California Lacrosse, Inc. v. Lacrosse Unlimited, Inc.

Filing 38

ORDER Denying 24 Motion for Preliminary Injunction. The hearing scheduled for 5/4/2017 is therefore Vacated. Signed by Judge Cathy Ann Bencivengo on 4/21/2017. (rlu)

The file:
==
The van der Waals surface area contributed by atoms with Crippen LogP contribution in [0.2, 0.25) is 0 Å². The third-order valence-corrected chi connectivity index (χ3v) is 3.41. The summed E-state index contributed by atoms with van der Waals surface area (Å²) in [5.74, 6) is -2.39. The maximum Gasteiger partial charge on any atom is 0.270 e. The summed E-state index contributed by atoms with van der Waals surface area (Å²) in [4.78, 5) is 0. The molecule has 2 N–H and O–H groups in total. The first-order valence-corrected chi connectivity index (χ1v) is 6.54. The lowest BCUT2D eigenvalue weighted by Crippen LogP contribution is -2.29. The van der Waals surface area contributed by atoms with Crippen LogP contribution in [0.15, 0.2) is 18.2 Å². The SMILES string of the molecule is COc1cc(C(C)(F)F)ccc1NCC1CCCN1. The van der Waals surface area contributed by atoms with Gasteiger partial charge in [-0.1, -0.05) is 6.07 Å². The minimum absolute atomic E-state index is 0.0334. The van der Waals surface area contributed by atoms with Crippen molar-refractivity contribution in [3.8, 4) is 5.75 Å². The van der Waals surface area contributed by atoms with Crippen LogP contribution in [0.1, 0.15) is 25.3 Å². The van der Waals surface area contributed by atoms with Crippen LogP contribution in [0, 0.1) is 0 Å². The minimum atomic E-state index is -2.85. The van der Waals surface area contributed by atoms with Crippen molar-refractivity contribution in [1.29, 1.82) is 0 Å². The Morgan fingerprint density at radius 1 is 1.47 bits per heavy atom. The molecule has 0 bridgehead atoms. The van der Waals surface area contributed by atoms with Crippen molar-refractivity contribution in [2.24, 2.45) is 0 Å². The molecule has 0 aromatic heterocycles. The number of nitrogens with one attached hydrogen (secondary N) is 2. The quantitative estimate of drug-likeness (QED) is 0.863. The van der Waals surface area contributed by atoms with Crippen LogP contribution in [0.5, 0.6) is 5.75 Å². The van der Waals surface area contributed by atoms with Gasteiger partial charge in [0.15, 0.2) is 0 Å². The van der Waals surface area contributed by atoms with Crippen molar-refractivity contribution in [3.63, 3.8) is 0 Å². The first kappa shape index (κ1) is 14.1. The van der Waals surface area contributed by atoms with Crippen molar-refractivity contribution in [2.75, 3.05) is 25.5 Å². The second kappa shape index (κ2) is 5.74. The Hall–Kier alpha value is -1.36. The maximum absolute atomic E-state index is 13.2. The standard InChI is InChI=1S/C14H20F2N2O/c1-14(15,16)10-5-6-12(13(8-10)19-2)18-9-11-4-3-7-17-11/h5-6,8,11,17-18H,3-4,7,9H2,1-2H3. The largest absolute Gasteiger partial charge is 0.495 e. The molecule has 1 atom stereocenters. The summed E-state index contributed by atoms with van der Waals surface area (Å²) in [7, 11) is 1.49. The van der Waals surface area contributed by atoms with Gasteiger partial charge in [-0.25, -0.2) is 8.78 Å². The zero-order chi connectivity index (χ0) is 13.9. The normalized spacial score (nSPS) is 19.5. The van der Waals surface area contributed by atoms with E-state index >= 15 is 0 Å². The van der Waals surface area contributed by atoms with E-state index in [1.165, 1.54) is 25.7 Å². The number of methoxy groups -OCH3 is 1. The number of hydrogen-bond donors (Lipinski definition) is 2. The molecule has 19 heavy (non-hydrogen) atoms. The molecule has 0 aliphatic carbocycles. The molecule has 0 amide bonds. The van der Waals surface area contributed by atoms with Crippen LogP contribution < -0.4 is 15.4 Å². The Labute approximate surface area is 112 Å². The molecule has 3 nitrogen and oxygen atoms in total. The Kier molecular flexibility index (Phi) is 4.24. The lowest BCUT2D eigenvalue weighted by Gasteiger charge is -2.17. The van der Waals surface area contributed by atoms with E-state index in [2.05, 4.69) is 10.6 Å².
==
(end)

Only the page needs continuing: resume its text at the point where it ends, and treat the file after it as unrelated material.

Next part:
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1 2 3 4 5 6 7 8 UNITED STATES DISTRICT COURT 9 SOUTHERN DISTRICT OF CALIFORNIA 10 11 CALIFORNIA LACROSSE, INC., Case No.: 16-CV-2111-CAB-JLB Plaintiff, 12 13 v. 14 ORDER DENYING MOTION FOR PRELIMINARY INJUNCTION LACROSSE UNLIMITED, INC., Defendant. 15 16 17 [Doc. No. 24] LACROSSE UNLIMITED, INC., 18 Counter Claimant, 19 v. 20 CALIFORNIA LACROSSE, INC., 21 Counter Defendant. 22 23 This matter is before the Court on a motion for preliminary injunction filed by 24 Defendant/Counter Claimant Lacrosse Unlimited, Inc. (“LUI”). The motion has been fully 25 briefed, and the Court deems it suitable for submission without oral argument. For the 26 following reasons, the motion is denied. 27 28 1 16-CV-2111-CAB-JLB 1 I. 2 Adrenaline Lacrosse, Inc. (“ALI”) manufactures the Adrenaline brand of lacrosse 3 apparel. Until 2014, ALI’s subsidiary, Plaintiff/Counter Defendant California Lacrosse, 4 Inc. (“CLI”), sold Adrenaline apparel at eight brick and mortar retail stores called “South 5 Swell Sports” in California and Texas (the “Stores”), and through a website with the same 6 name. In September 2014, CLI and LUI entered into an Asset Purchase Agreement 7 (“APA”) pursuant to which CLI agreed to sell and LUI agreed to purchase: (1) physical 8 assets and customer contracts associated with the Stores; (2) CLI’s internet-based lacrosse 9 retail sales business (“Internet Sales”); and (3) CLI’s operations for retail sales made 10 Background directly to lacrosse teams and organizations (“Team Sales”). [Doc. No. 25-1.] 11 In exchange for these assets, LUI agreed to the following: 12 1. To pay CLI a “fixed cash price” of $312,281; 13 2. To pay CLI quarterly royalties on revenues from the Team Sales transferred 14 under the APA equal to: (a) 10% with a minimum of $225,000 in the first year 15 following the closing date (“Year One”); (b) 7.5% with a minimum of $150,000 16 in the second year (“Year Two”); and (c) 5% with a minimum of $125,000 in the 17 third year (“Year Three”). 18 3. To purchase $800,000 in Adrenaline apparel over the three years following close 19 of the APA, including at least $200,000 in Year One, $300,000 in Year Two, and 20 $300,000 in Year Three. 21 4. To purchase, in addition to the Adrenaline apparel, $300,000 in “Team Apparel,” 22 defined as “apparel and product that is purchased in high volume for use by 23 lacrosse teams and drop shipped by a team dealer from a vendor directly to a team 24 customer and generally sold from stock inventory not store inventory.” [Id. at 25 10.] 26 The APA also required LUI to provide CLI with quarterly reports of its Team Sales 27 Revenues and, with 60 days notice, to provide CLI with access to LUI’s books and records 28 to verify the accuracy of these reports. In addition, the APA included a non-competition 2 16-CV-2111-CAB-JLB 1 provision pursuant to which CLI agreed not to operate brick and mortar retail lacrosse 2 stores within thirty miles of the Stores and not to make any Team Sales directly to 3 customers for three years after the closing date. [Id. at 21.] The APA contains an attorney’s 4 fee provision, and states that it is governed by Delaware law. [Id. at 22.] 5 On August 19, 2016, CLI filed the complaint in this lawsuit. According to the 6 complaint: (a) LUI made quarterly royalty payments totaling $139,774 for the first two 7 quarters following closing, but has made no payments since April 2015; (b) LUI has not 8 provided quarterly reports since July 2015; (c) LUI’s retail and Team Apparel purchases 9 have not satisfied the APA’s minimum requirements; and (d) LUI has represented that it 10 does not intend to comply with its continuing obligations under the APA. Based on these 11 allegations, the complaint asserted claims for: (1) breach of contract; (2) specific 12 performance; (3) accounting; (4) conversion; and (5) declaratory relief. 13 In its answer, filed on November 7, 2016, LUI admitted that it has not made any 14 royalty payments aside from the $139,774 alleged in the complaint and that it has not 15 provided quarterly reports since July 2015. LUI also asserted a counterclaim alleging that: 16 (a) CLI fraudulently induced LUI to enter into the APA by making false statements about 17 CLI’s revenue from Team Sales; (b) CLI breached the non-compete provision by 18 conducting Team Sales; and (c) CLI was late in delivering one of LUI’s orders in the fall 19 of 2014. Based on these allegations, LUI asserted the following claims against CLI: (1) 20 fraudulent inducement; (2) breach of contract related to the non-compete provision; (3) 21 breach of contract related to the delayed delivery of one of LUI’s orders; (4) account stated 22 based on $41,000 in goods that LUI alleged delivered to CLI but CLI did not pay for; and 23 (5) indemnification for failing to transfer the value of the Team Sales business promised in 24 the APA. Notably, in light of the instant motion, the counterclaim sought a determination 25 that the APA is void, but did not ask for injunctive relief to prevent CLI from violating the 26 non-compete provision in the APA. 27 Meanwhile, on October 31, 2016, LUI had filed its own lawsuit against CLI in New 28 York state court (the “New York Action”). LUI’s complaint in the New York Action was 3 16-CV-2111-CAB-JLB 1 substantively identical to its counterclaim here. On December 2, 2016, CLI removed the 2 New York Action to the United States District Court for the Eastern District of New York. 3 On December 23, 2016, LUI filed an amended complaint and a motion for a preliminary 4 injunction in the New York Action. The amended complaint added a claim for breach of 5 contract arising out of CLI’s alleged breach of the APA because only 200 of the 649 Team 6 Sales accounts transferred to LUI pursuant to the APA resulted in sales with LUI after the 7 acquisition. [Doc. No. 11 in Case No. 17cv229.] In the accompanying motion, LUI sought 8 a preliminary injunction precluding CLI from violating the non-compete provision in the 9 APA. [Doc. No. 13 in Case No. 17cv229.] 10 The day before LUI moved for a preliminary injunction in the New York Action, 11 CLI had filed a motion to transfer venue of the New York Action to this Court. [Doc. No. 12 10 in Case No. 17cv229.] The New York district court stayed briefing on LUI’s motion 13 for preliminary injunction until the motion to transfer was decided, and ultimately granted 14 CLI’s motion, so CLI never filed an opposition to the motion in the New York district 15 court. On February 3, 2017, the New York Action was transferred to this Court and 16 assigned to the undersigned. 17 consolidated the New York Action [S.D. Cal. Case No. 17cv229] with this action and gave 18 LUI leave to file a amended counterclaim in this action to add the breach of contract claim 19 it had added in the amended complaint in the New York Action. The consolidation order 20 also set a briefing schedule for LUI to file a motion for preliminary injunction. After a status conference with the parties, this Court 21 Consistent with this Court’s consolidation order, LUI filed the instant motion for 22 preliminary injunction on February 28, 2017. The motion is substantively similar to the 23 motion LUI had filed in the New York Action in that it asks for an order enjoining CLI 24 from violating the non-compete provision in the APA. 25 II. 26 “A preliminary injunction is an extraordinary remedy never awarded as of right. 27 Winter v. Natural Res. Def. Council, Inc., 555 U.S. 9, 24 (2008). Injunctive relief may 28 only be granted upon a showing of “irreparable injury and the inadequacy of legal Analysis 4 16-CV-2111-CAB-JLB 1 remedies.” Weinberger v. Romero-Barcelo, 456 U.S. 305, 312 (1982); Stanley v. Univ. of 2 So. Calif., 13 F.3d 1313, 1320 (9th Cir. 1994). For party to prevail on a motion for 3 preliminary injunction, therefore, it must demonstrate that: “(1) it is likely to succeed on 4 the merits of its claim, (2) it is likely to suffer irreparable harm in the absence of preliminary 5 relief, (3) the balance of hardships tips in its favor, and (4) a preliminary injunction is in 6 the public interest.” Int’l Franchise Ass’n, Inc. v. City of Seattle, 803 F.3d 389, 399 (9th 7 Cir. 2015) (citing Winter, 555 U.S. at 20). LUI has failed to satisfy any of these 8 requirements. 9 A. Likelihood of Success on the Merits 10 While a moving party must meet all four elements set forth by Winter, with respect 11 to demonstrating the likelihood of success on the merits, a preliminary injunction is 12 appropriate if the moving party can show “that serious questions going to the merits were 13 raised and the balance of hardship tips sharply in the plaintiff’s favor.” Alliance for the 14 Wild Rockies v. Cottrell, 632 F.3d 1127, 1134-35 (9th Cir. 2011) (citing Lands Council v. 15 McNair, 537 F.3d 981, 987 (9th Cir. 2008)). Here, LUI argues that it has a likelihood of 16 success on the merits (or that serious questions on the merits exist) because CLI admitted 17 in its answer to the counterclaim that it had made some Team Sales. In response, CLI 18 acknowledges that it made Team Sales, but states that it only began doing so in 2016, a 19 year after LUI had stopped performing under the APA. LUI, in turn, counters that it 20 stopped performing on the APA because CLI had breached first by failing to transfer Team 21 Sales Accounts as agreed. 22 The record before the Court hardly portends a likelihood of success by LUI on the 23 merits of its breach of the non-compete claim. First, LUI’s counterclaim asks for the APA 24 to be declared void, in which case there would be no non-compete to enforce. Second, 25 regardless of which party breached first, it appears undisputed that no later than mid-2015, 26 LUI had stopped performing under the APA. Third, LUI offers no evidence disputing that 27 CLI’s statement that it did not make any Team Sales until 2016, long after LUI had stopped 28 performing. Fourth, LUI offers no authority for the proposition that LUI could stop 5 16-CV-2111-CAB-JLB 1 performing under the APA but still hold CLI to its continuing obligations under the APA, 2 regardless of who breached first. 3 Finally, the Court is not persuaded that LUI’s failure to achieve the same level of 4 sales from the Team Accounts transferred in the APA demonstrates that CLI somehow 5 breached the agreement. LUI’s only evidence that CLI did not achieve the level of pre- 6 acquisition Team Sales it represented to LUI is LUI’s inability to generate the same level 7 of sales after the acquisition. However, LUI does not point to any guarantees in the APA 8 or explain why CLI should be held in breach because third parties chose not to purchase 9 products from LUI. Indeed, LUI’s argument seemingly defies logic because it was in CLI’s 10 interest for LUI to achieve success in Team Sales in light of the royalty payments required 11 under the APA – higher Team Sales by LUI would result in higher royalties to CLI.1 12 Accordingly, if anything, based on the information before the Court at this time, the 13 party with a greater likelihood of success here is CLI. In any event, LUI has not raised any 14 serious questions on the merits. Moreover, as discussed below, the equities do not tip in 15 LUI’s favor. 16 B. Irreparable Harm 17 It is well established that monetary injury is not “irreparable harm.” Los Angeles 18 Memorial Coliseum Comm’n v. NFL, 634 F.2d 1197, 1202 (9th Cir. 1980) (citing Sampson 19 v. Murray, 415 U.S. 61, 88 (1974)). The fact that adequate compensatory damages will be 20 available in the ordinary course of litigation weighs heavily against a claim of “irreparable” 21 harm. Sampson, 415 U.S. at 90. Moreover, delay in seeking a preliminary injunction 22 weighs against a finding of irreparable harm. See Garcia v. Google, Inc., 786 F.3d 733, 23 24 25 26 27 28 Moreover, LUI’s estimate that CLI’s purported misrepresentations resulted in millions of dollars of damage to LUI is difficult to reconcile with the fact that LUI only paid up front a little over $300,000 total for these accounts along with the other assets transferred in the APA. The purchase price and structure of payments by LUI undercuts LUI’s claims as to purported misrepresentations by CLI. LUI’s failure to anticipate how many of these third party customers would agree to do business with LUI instead of CLI after close of the APA does not constitute a breach or misrepresentation by CLI or mean that CLI did not “transfer” these accounts. 1 6 16-CV-2111-CAB-JLB 1 746 (9th Cir. 2015) (holding that the district court did not abuse its discretion by finding a 2 months long delay in seeking an injunction undercut her claim of irreparable harm); 3 Oakland Tribune, Inc. v. Chronicle Publ’g Co., 762 F.2d 1374, 1377 (9th Cir. 1985) 4 (“Plaintiff’s long delay before seeking a preliminary injunction implies a lack of urgency 5 and irreparable harm.”); Lydo Enters., Inc. v. City of Las Vegas, 745 F.2d 1211, 1213 (9th 6 Cir. 1984) (“A delay in seeking a preliminary injunction is a factor to be considered in 7 weighing the propriety of relief”). 8 Here, LUI did not initiate this litigation and, despite knowledge of CLI’s alleged 9 breaches of the non-compete provision of the APA, waited months to seek a preliminary 10 injunction. Indeed, there is no indication that LUI would have sought injunctive relief had 11 CLI not filed this lawsuit. This delay alone weighs heavily against a finding of irreparable 12 harm. More importantly, LUI fails to demonstrate why monetary damages would be 13 inadequate. LUI claims that it will suffer harm to its goodwill but does not explain why 14 CLI selling lacrosse apparel manufactured by CLI’s parent company would harm LUI’s 15 goodwill (as opposed to simply losing that revenue). In reality, any damages LUI suffers 16 as a result of such sales, to the extent they violate the APA, could be compensated by 17 monetary damages equal to LUI’s lost profits or CLI’s profits if LUI can prove that but for 18 CLI’s Team Sales, LUI would have won that business.2 Accordingly, LUI would not suffer 19 irreparable harm in the absence a preliminary injunction. 20 C. Balance of the Equities 21 Aside from simply stating that the balance of the equities is in its favor, LUI largely 22 ignores this element in its motion. This is likely because LUI stopped making required 23 payments shortly after the APA closed, and the CLI Team Sales that LUI contends violate 24 the non-compete occurred long after LUI stopped performing. Equity does not support 25 26 27 28 Indeed, LUI effectively admits in its motion that its damages are monetary, arguing that CLI’s “continued competition postclosing impaired [LUI’s] ability to transfer all of the accounts, which could result in damages of as much as approximately $2.5 million per year.” [Doc. No. 24-1 at 15.] 2 7 16-CV-2111-CAB-JLB 1 enforcing a provision of the APA that is favorable to LUI while ignoring LUI’s undisputed 2 failure to perform its obligations under the APA. Moreover, although LUI now claims that 3 CLI breached the APA causing LUI damage, LUI took no action to enforce the APA until 4 CLI sued first and offers no evidence that it ever would have made the claims it makes here 5 if CLI had not sued first. These facts do not support a finding that the equities tip in favor 6 of LUI. 7 D. Public Interest 8 Where, as here, an injunction’s reach is narrow and affects only the parties without 9 impacting non-parties, “the public interest will be at most a neutral factor in the analysis 10 rather than one that favors granting or denying the preliminary injunction.” Stormans, Inc. 11 v. Selecky, 586 F.3d 1109, 1139 (9th Cir. 2009) (internal quotes and brackets omitted). 12 Accordingly, this factor does not weigh in favor of granting or denying LUI’s motion. 13 III. 14 For the foregoing reasons, LUI’s motion for a preliminary injunction is DENIED. 15 16 17 Conclusion The hearing scheduled for May 4, 2017 is therefore VACATED. It is SO ORDERED. Dated: April 21, 2017 18 19 20 21 22 23 24 25 26 27 28 8 16-CV-2111-CAB-JLB